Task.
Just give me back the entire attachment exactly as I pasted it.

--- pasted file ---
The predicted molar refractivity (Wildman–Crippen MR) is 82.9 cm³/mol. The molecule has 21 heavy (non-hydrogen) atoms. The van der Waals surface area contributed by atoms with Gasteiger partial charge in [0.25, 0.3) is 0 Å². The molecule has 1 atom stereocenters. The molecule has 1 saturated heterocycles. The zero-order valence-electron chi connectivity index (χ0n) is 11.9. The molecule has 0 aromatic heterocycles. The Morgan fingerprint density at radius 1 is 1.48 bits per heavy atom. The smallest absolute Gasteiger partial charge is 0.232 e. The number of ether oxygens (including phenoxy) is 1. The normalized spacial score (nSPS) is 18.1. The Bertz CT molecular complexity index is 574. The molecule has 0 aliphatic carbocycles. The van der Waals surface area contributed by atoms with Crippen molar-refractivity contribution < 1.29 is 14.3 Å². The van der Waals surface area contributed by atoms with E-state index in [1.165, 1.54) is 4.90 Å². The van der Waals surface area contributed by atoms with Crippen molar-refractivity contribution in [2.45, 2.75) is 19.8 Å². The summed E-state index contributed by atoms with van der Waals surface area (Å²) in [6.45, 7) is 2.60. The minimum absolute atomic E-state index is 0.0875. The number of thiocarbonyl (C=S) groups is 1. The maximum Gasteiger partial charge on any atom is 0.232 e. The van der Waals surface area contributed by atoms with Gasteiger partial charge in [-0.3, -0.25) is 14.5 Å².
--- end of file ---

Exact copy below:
The predicted molar refractivity (Wildman–Crippen MR) is 82.9 cm³/mol. The molecule has 21 heavy (non-hydrogen) atoms. The van der Waals surface area contributed by atoms with Gasteiger partial charge in [0.25, 0.3) is 0 Å². The molecule has 1 atom stereocenters. The molecule has 1 saturated heterocycles. The zero-order valence-electron chi connectivity index (χ0n) is 11.9. The molecule has 0 aromatic heterocycles. The Morgan fingerprint density at radius 1 is 1.48 bits per heavy atom. The smallest absolute Gasteiger partial charge is 0.232 e. The number of ether oxygens (including phenoxy) is 1. The normalized spacial score (nSPS) is 18.1. The Bertz CT molecular complexity index is 574. The molecule has 0 aliphatic carbocycles. The van der Waals surface area contributed by atoms with Crippen molar-refractivity contribution < 1.29 is 14.3 Å². The van der Waals surface area contributed by atoms with E-state index in [1.165, 1.54) is 4.90 Å². The van der Waals surface area contributed by atoms with Crippen molar-refractivity contribution in [2.45, 2.75) is 19.8 Å². The summed E-state index contributed by atoms with van der Waals surface area (Å²) in [6.45, 7) is 2.60. The minimum absolute atomic E-state index is 0.0875. The number of thiocarbonyl (C=S) groups is 1. The maximum Gasteiger partial charge on any atom is 0.232 e. The van der Waals surface area contributed by atoms with Gasteiger partial charge in [-0.3, -0.25) is 14.5 Å².